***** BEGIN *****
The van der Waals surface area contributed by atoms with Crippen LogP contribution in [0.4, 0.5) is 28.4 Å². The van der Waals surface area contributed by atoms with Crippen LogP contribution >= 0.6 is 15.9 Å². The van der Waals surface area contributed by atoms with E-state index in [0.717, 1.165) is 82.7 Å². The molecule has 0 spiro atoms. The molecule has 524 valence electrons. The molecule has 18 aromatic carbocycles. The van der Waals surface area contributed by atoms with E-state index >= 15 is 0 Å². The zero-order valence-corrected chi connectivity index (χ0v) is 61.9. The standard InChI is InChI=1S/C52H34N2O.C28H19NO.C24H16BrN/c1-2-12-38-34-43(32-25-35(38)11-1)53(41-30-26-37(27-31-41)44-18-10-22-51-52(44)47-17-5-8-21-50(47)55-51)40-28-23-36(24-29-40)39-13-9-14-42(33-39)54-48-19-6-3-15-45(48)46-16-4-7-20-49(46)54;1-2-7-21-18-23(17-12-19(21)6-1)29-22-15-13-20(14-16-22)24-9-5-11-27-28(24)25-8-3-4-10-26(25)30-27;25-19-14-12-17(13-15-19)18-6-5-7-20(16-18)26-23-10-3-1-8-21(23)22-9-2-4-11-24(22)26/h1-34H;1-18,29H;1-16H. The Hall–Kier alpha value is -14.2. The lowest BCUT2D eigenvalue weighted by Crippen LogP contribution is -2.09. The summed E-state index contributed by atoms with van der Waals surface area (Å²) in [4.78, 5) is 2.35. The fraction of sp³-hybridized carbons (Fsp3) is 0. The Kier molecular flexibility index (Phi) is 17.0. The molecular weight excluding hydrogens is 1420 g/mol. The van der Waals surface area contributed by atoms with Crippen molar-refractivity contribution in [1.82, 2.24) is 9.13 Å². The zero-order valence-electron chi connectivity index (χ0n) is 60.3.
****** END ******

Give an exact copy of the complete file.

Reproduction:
The van der Waals surface area contributed by atoms with Crippen LogP contribution in [0.4, 0.5) is 28.4 Å². The van der Waals surface area contributed by atoms with Crippen LogP contribution >= 0.6 is 15.9 Å². The van der Waals surface area contributed by atoms with E-state index in [0.717, 1.165) is 82.7 Å². The molecule has 0 spiro atoms. The molecule has 524 valence electrons. The molecule has 18 aromatic carbocycles. The van der Waals surface area contributed by atoms with E-state index >= 15 is 0 Å². The zero-order valence-corrected chi connectivity index (χ0v) is 61.9. The standard InChI is InChI=1S/C52H34N2O.C28H19NO.C24H16BrN/c1-2-12-38-34-43(32-25-35(38)11-1)53(41-30-26-37(27-31-41)44-18-10-22-51-52(44)47-17-5-8-21-50(47)55-51)40-28-23-36(24-29-40)39-13-9-14-42(33-39)54-48-19-6-3-15-45(48)46-16-4-7-20-49(46)54;1-2-7-21-18-23(17-12-19(21)6-1)29-22-15-13-20(14-16-22)24-9-5-11-27-28(24)25-8-3-4-10-26(25)30-27;25-19-14-12-17(13-15-19)18-6-5-7-20(16-18)26-23-10-3-1-8-21(23)22-9-2-4-11-24(22)26/h1-34H;1-18,29H;1-16H. The Hall–Kier alpha value is -14.2. The lowest BCUT2D eigenvalue weighted by Crippen LogP contribution is -2.09. The summed E-state index contributed by atoms with van der Waals surface area (Å²) in [4.78, 5) is 2.35. The fraction of sp³-hybridized carbons (Fsp3) is 0. The Kier molecular flexibility index (Phi) is 17.0. The molecular weight excluding hydrogens is 1420 g/mol. The van der Waals surface area contributed by atoms with Crippen molar-refractivity contribution in [1.82, 2.24) is 9.13 Å². The zero-order valence-electron chi connectivity index (χ0n) is 60.3.